Finally, responses were sought on the management of the UKSPF, and whether the UK government should set the broad guidelines for the priorities to be supported by it. “There is no other body in a position to do so,” Nigel said. “There are then two choices. Either the Shared Prosperity allocation is part of the general budget settlement to devolved administrations or the broad guidelines are set for the UK as a whole. We have no particular preference for either – but ‘broad guidelines’ should give LEPs and devolved administrations significant discretion on how to run their own programmes.”

With the objective being that the UKSPF will be ‘cheap to administer, low in bureaucracy’, the IED outlined the steps that would need to be taken to meet this remit. “This is best delivered by a national framework: simple LEP-based applications, payment in arrears of activity, and an audit covering some simple key measures should be the starting point,” Nigel explained. “The basic issues to cover are (1) a strategy for the funding; (2) a programme of activities that can deliver outcomes against the strategy; (3) applications that demonstrate a clear ability to deliver; (4) payment in arrears of programme activity in order to avoid fund mismanagement; and (5) an audit to measure against key measures. The programmes and projects should be monitored and evaluated by an independent audit for governance and simple output measurement which will need to be sliced from the overall fund to avoid self-management or for recipients to appoint their own auditors.”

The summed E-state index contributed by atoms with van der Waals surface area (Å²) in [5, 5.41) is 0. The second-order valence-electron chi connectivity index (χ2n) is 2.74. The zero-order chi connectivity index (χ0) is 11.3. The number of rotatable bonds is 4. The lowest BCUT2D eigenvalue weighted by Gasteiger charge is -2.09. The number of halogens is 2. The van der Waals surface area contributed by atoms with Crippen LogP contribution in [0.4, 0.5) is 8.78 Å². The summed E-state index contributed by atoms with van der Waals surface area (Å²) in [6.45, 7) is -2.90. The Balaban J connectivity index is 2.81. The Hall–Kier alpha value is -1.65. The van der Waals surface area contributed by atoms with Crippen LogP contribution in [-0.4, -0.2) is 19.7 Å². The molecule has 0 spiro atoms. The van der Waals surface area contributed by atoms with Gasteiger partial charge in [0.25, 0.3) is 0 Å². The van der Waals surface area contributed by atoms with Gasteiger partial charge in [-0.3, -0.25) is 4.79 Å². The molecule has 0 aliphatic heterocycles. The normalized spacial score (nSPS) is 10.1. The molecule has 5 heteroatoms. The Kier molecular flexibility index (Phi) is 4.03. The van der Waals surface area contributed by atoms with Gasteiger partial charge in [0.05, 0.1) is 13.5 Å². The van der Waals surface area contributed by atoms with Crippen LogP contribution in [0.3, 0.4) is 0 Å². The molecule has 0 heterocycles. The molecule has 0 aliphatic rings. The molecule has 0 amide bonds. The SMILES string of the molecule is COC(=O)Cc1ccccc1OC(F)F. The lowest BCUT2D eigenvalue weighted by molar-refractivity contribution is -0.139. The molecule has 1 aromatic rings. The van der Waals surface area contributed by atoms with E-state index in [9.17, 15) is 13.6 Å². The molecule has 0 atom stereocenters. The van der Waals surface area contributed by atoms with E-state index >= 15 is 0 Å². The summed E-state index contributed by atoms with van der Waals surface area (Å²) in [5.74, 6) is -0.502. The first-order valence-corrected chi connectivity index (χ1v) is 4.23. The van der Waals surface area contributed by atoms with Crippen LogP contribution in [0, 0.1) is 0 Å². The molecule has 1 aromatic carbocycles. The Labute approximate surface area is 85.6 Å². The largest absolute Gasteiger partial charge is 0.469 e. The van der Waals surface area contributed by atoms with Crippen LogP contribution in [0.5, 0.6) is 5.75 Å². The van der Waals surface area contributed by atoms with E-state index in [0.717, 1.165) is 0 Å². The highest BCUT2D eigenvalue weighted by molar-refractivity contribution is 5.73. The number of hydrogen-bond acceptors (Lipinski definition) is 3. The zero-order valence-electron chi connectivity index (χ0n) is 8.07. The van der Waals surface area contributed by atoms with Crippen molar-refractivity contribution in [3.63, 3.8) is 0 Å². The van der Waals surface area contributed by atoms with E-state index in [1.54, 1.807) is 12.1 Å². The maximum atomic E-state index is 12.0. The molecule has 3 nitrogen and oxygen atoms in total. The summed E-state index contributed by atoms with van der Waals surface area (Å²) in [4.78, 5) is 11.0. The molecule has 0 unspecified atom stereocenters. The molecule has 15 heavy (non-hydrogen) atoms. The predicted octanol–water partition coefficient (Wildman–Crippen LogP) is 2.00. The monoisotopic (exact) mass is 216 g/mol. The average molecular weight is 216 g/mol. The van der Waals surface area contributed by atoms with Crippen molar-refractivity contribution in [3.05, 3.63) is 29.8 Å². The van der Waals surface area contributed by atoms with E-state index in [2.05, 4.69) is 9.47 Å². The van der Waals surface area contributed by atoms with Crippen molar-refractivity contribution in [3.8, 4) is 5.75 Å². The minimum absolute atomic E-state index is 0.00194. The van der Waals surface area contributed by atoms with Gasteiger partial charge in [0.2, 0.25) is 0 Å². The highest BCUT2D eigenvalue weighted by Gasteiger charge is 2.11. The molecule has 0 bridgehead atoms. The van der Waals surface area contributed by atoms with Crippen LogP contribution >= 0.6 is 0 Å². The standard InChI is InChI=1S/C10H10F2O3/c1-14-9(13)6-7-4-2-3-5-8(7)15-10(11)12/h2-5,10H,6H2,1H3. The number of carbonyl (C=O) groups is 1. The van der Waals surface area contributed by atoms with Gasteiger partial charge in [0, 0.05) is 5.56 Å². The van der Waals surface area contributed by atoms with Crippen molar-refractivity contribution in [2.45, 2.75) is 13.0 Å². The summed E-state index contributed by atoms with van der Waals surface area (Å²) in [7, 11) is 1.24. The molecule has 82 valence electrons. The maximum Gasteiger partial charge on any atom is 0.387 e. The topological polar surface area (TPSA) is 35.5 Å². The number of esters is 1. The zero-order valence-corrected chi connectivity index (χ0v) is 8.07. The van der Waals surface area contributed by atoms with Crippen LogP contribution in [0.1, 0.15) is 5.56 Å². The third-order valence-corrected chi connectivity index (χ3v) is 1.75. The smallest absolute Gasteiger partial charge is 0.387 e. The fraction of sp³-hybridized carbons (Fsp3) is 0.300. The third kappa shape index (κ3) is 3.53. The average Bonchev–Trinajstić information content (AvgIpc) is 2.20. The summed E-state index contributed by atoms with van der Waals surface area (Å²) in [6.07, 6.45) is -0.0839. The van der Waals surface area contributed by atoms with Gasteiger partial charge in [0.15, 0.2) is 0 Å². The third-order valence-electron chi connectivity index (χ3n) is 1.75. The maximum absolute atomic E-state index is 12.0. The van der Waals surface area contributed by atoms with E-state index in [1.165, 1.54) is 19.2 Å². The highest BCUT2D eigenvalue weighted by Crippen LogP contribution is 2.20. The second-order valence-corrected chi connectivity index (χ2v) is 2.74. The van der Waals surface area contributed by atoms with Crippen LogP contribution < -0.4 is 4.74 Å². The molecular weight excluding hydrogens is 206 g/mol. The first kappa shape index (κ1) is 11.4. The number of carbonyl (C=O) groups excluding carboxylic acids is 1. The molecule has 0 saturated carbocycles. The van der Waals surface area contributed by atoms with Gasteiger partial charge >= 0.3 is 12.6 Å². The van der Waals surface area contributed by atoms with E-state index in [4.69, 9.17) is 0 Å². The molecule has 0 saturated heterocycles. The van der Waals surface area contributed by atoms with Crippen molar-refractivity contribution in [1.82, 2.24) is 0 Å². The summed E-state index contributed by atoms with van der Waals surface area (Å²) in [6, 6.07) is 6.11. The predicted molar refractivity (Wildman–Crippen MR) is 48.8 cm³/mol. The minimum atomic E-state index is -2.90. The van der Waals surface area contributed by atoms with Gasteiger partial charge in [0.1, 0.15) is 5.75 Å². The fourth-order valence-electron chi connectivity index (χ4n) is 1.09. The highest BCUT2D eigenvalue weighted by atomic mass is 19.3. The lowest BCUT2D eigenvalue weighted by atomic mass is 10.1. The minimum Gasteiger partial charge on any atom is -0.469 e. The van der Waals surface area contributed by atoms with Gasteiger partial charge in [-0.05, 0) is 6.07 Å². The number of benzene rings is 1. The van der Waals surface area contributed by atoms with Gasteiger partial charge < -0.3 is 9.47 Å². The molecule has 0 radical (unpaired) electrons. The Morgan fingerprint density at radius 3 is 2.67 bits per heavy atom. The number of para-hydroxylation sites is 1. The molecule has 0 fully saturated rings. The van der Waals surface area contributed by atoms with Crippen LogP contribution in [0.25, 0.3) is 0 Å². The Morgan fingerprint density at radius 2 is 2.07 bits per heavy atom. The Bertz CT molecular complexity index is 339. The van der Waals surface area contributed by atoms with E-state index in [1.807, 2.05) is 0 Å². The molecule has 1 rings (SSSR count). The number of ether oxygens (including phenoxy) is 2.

Full details of the UKSPF will be announced after a public consultation later this year. “The IED supports the Northern Metro Mayors in their call to be involved in the consultation on the Shared Prosperity Fund,” Nigel added. “The loss of EU Structural Funds without a satisfactory replacement and the lack of clarity around local authority funding in the future threatens to create a double impact for all the UK’s regions.”


For further information please contact Phil Smith, Institute of Economic Development PR consultant, on 01778 218180 / 07866 436159 / phil@philsmithcommunications.co.uk.

Notes to editors:

The Institute of Economic Development (IED) is the UK’s leading independent professional body representing economic development and regeneration practitioners. Established over 30 years ago, the IED's key objective is to represent the interests of economic development practitioners and ensure their views are widely expressed and noted. The IED is committed to demonstrating the value of economic development work for local and regional communities; the pursuit of best practice in economic development and the attainment of the highest standards of professional conduct and competence.